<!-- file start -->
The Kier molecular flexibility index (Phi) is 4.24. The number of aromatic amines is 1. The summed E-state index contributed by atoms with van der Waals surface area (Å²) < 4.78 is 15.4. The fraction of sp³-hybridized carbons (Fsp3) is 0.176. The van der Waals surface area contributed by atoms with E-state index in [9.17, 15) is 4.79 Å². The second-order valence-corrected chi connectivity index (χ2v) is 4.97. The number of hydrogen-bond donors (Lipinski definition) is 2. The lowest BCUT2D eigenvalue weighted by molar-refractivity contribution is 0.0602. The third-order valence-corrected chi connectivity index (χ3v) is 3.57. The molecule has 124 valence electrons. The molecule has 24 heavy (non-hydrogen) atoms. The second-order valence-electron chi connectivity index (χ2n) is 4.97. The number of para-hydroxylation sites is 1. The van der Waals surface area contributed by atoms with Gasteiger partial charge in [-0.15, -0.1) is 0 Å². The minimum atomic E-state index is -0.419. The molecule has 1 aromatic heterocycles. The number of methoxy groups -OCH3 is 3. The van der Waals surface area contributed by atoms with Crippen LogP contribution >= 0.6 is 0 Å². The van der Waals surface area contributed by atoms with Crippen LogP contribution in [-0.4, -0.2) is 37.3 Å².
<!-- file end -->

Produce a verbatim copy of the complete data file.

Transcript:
The Kier molecular flexibility index (Phi) is 4.24. The number of aromatic amines is 1. The summed E-state index contributed by atoms with van der Waals surface area (Å²) < 4.78 is 15.4. The fraction of sp³-hybridized carbons (Fsp3) is 0.176. The van der Waals surface area contributed by atoms with E-state index in [9.17, 15) is 4.79 Å². The second-order valence-corrected chi connectivity index (χ2v) is 4.97. The number of hydrogen-bond donors (Lipinski definition) is 2. The lowest BCUT2D eigenvalue weighted by molar-refractivity contribution is 0.0602. The third-order valence-corrected chi connectivity index (χ3v) is 3.57. The molecule has 124 valence electrons. The molecule has 24 heavy (non-hydrogen) atoms. The second-order valence-electron chi connectivity index (χ2n) is 4.97. The number of para-hydroxylation sites is 1. The van der Waals surface area contributed by atoms with Gasteiger partial charge in [-0.15, -0.1) is 0 Å². The minimum atomic E-state index is -0.419. The molecule has 1 aromatic heterocycles. The number of methoxy groups -OCH3 is 3. The van der Waals surface area contributed by atoms with Crippen LogP contribution >= 0.6 is 0 Å². The van der Waals surface area contributed by atoms with Crippen LogP contribution in [-0.4, -0.2) is 37.3 Å².